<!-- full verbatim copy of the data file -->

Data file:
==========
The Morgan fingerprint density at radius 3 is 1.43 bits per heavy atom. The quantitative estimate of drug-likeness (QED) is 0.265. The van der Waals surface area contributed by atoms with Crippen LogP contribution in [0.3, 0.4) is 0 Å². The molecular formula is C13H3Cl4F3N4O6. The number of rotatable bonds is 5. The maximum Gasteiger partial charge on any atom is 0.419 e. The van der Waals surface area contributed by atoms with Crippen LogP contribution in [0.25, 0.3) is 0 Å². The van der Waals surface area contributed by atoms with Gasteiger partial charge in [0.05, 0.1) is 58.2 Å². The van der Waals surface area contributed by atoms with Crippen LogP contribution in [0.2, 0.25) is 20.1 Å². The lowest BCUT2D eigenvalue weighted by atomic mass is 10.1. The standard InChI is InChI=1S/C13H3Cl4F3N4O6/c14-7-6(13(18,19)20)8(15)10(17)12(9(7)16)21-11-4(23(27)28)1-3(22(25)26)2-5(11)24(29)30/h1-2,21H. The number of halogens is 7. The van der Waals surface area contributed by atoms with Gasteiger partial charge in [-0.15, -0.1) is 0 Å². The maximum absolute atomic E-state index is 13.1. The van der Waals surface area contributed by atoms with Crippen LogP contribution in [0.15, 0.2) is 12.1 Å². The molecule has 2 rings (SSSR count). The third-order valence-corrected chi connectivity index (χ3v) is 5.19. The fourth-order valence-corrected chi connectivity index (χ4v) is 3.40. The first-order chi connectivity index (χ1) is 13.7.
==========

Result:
The Morgan fingerprint density at radius 3 is 1.43 bits per heavy atom. The quantitative estimate of drug-likeness (QED) is 0.265. The van der Waals surface area contributed by atoms with Crippen LogP contribution in [0.3, 0.4) is 0 Å². The molecular formula is C13H3Cl4F3N4O6. The number of rotatable bonds is 5. The maximum Gasteiger partial charge on any atom is 0.419 e. The van der Waals surface area contributed by atoms with Crippen LogP contribution in [0.25, 0.3) is 0 Å². The van der Waals surface area contributed by atoms with Gasteiger partial charge in [0.05, 0.1) is 58.2 Å². The van der Waals surface area contributed by atoms with Crippen LogP contribution in [0.2, 0.25) is 20.1 Å². The lowest BCUT2D eigenvalue weighted by atomic mass is 10.1. The standard InChI is InChI=1S/C13H3Cl4F3N4O6/c14-7-6(13(18,19)20)8(15)10(17)12(9(7)16)21-11-4(23(27)28)1-3(22(25)26)2-5(11)24(29)30/h1-2,21H. The number of halogens is 7. The van der Waals surface area contributed by atoms with Gasteiger partial charge in [-0.15, -0.1) is 0 Å². The maximum absolute atomic E-state index is 13.1. The van der Waals surface area contributed by atoms with Crippen LogP contribution in [0.15, 0.2) is 12.1 Å². The molecule has 2 rings (SSSR count). The third-order valence-corrected chi connectivity index (χ3v) is 5.19. The fourth-order valence-corrected chi connectivity index (χ4v) is 3.40. The first-order chi connectivity index (χ1) is 13.7.